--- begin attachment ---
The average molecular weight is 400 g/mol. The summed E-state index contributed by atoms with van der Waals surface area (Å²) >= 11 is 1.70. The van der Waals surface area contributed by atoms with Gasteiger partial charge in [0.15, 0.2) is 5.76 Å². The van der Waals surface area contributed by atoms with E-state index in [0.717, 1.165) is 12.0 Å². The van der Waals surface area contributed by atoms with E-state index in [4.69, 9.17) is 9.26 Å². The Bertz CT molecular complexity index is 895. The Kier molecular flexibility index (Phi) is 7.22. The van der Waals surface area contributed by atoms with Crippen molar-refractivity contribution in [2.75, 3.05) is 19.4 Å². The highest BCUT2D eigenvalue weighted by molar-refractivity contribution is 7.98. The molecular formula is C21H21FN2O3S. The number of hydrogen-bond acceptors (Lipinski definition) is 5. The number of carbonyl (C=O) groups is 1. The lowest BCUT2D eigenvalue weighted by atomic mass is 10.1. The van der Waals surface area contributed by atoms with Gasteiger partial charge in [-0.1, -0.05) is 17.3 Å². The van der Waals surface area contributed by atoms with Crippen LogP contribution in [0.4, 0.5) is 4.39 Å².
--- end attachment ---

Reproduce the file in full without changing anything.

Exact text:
The average molecular weight is 400 g/mol. The summed E-state index contributed by atoms with van der Waals surface area (Å²) >= 11 is 1.70. The van der Waals surface area contributed by atoms with Gasteiger partial charge in [0.15, 0.2) is 5.76 Å². The van der Waals surface area contributed by atoms with E-state index in [0.717, 1.165) is 12.0 Å². The van der Waals surface area contributed by atoms with E-state index in [4.69, 9.17) is 9.26 Å². The Bertz CT molecular complexity index is 895. The Kier molecular flexibility index (Phi) is 7.22. The van der Waals surface area contributed by atoms with Crippen molar-refractivity contribution in [2.75, 3.05) is 19.4 Å². The highest BCUT2D eigenvalue weighted by molar-refractivity contribution is 7.98. The molecular formula is C21H21FN2O3S. The number of hydrogen-bond acceptors (Lipinski definition) is 5. The number of carbonyl (C=O) groups is 1. The lowest BCUT2D eigenvalue weighted by atomic mass is 10.1. The van der Waals surface area contributed by atoms with Gasteiger partial charge in [-0.1, -0.05) is 17.3 Å². The van der Waals surface area contributed by atoms with Crippen LogP contribution in [0.4, 0.5) is 4.39 Å².